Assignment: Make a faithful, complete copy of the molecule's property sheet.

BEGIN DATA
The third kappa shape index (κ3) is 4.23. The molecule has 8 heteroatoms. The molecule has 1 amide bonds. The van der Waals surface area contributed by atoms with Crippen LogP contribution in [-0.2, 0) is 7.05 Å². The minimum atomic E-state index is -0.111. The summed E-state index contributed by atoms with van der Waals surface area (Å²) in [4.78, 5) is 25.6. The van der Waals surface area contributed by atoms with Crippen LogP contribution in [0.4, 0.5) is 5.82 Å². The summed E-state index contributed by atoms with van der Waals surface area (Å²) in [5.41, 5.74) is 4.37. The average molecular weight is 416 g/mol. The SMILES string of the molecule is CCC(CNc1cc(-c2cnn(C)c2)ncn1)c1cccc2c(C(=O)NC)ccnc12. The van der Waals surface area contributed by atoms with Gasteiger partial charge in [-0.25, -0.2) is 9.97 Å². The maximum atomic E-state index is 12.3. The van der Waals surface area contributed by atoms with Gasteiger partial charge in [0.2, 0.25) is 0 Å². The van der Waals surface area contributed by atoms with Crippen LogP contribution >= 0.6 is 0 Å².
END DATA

The third kappa shape index (κ3) is 4.23. The molecule has 8 heteroatoms. The molecule has 1 amide bonds. The van der Waals surface area contributed by atoms with Crippen LogP contribution in [-0.2, 0) is 7.05 Å². The minimum atomic E-state index is -0.111. The summed E-state index contributed by atoms with van der Waals surface area (Å²) in [4.78, 5) is 25.6. The van der Waals surface area contributed by atoms with Crippen LogP contribution in [0.4, 0.5) is 5.82 Å². The summed E-state index contributed by atoms with van der Waals surface area (Å²) in [5.41, 5.74) is 4.37. The average molecular weight is 416 g/mol. The SMILES string of the molecule is CCC(CNc1cc(-c2cnn(C)c2)ncn1)c1cccc2c(C(=O)NC)ccnc12. The van der Waals surface area contributed by atoms with Gasteiger partial charge in [-0.25, -0.2) is 9.97 Å². The maximum atomic E-state index is 12.3. The van der Waals surface area contributed by atoms with Gasteiger partial charge in [0.2, 0.25) is 0 Å². The van der Waals surface area contributed by atoms with Crippen LogP contribution >= 0.6 is 0 Å².